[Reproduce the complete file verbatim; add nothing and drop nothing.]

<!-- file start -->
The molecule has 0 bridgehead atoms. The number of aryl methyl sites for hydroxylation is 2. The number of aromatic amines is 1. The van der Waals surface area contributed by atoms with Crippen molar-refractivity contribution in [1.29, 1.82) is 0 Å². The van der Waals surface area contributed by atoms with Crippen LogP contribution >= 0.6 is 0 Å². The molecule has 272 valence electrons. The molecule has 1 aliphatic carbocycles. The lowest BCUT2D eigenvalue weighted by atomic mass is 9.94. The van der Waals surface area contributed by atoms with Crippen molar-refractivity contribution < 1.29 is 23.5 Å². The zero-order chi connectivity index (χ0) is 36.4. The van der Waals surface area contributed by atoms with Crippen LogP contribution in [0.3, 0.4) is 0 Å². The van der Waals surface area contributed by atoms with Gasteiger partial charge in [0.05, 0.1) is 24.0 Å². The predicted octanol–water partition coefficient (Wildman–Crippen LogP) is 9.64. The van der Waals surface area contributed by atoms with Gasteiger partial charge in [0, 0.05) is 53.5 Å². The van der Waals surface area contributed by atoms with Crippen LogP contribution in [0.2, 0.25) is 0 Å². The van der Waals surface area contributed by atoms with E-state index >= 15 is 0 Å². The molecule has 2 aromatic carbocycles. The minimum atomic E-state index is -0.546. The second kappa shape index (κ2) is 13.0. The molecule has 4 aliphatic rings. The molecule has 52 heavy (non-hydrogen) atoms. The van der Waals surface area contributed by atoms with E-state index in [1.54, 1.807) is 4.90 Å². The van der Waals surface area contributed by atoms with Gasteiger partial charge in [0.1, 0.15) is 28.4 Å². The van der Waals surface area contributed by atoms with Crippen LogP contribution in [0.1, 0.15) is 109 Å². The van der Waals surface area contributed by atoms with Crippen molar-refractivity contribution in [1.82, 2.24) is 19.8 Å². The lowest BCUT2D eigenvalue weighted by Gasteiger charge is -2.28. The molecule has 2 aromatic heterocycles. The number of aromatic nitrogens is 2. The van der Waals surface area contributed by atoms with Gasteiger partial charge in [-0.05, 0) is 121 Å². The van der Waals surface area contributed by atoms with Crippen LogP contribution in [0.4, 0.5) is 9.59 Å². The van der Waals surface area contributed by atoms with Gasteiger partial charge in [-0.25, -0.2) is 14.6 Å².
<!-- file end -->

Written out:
The molecule has 0 bridgehead atoms. The number of aryl methyl sites for hydroxylation is 2. The number of aromatic amines is 1. The van der Waals surface area contributed by atoms with Crippen molar-refractivity contribution in [1.29, 1.82) is 0 Å². The van der Waals surface area contributed by atoms with Crippen LogP contribution >= 0.6 is 0 Å². The molecule has 272 valence electrons. The molecule has 1 aliphatic carbocycles. The lowest BCUT2D eigenvalue weighted by atomic mass is 9.94. The van der Waals surface area contributed by atoms with Crippen molar-refractivity contribution < 1.29 is 23.5 Å². The zero-order chi connectivity index (χ0) is 36.4. The van der Waals surface area contributed by atoms with Crippen LogP contribution in [0.3, 0.4) is 0 Å². The van der Waals surface area contributed by atoms with Gasteiger partial charge in [0.05, 0.1) is 24.0 Å². The predicted octanol–water partition coefficient (Wildman–Crippen LogP) is 9.64. The van der Waals surface area contributed by atoms with Gasteiger partial charge in [0, 0.05) is 53.5 Å². The van der Waals surface area contributed by atoms with Crippen LogP contribution in [0.2, 0.25) is 0 Å². The van der Waals surface area contributed by atoms with E-state index >= 15 is 0 Å². The molecule has 2 aromatic carbocycles. The minimum atomic E-state index is -0.546. The second kappa shape index (κ2) is 13.0. The molecule has 4 aliphatic rings. The molecule has 52 heavy (non-hydrogen) atoms. The van der Waals surface area contributed by atoms with E-state index in [1.54, 1.807) is 4.90 Å². The van der Waals surface area contributed by atoms with Gasteiger partial charge in [0.1, 0.15) is 28.4 Å². The van der Waals surface area contributed by atoms with Crippen LogP contribution in [0.1, 0.15) is 109 Å². The van der Waals surface area contributed by atoms with Crippen molar-refractivity contribution in [1.82, 2.24) is 19.8 Å². The lowest BCUT2D eigenvalue weighted by Gasteiger charge is -2.28. The molecule has 2 aromatic heterocycles. The number of aromatic nitrogens is 2. The van der Waals surface area contributed by atoms with Gasteiger partial charge in [-0.05, 0) is 121 Å². The van der Waals surface area contributed by atoms with Crippen LogP contribution in [0.4, 0.5) is 9.59 Å². The van der Waals surface area contributed by atoms with Gasteiger partial charge in [-0.25, -0.2) is 14.6 Å².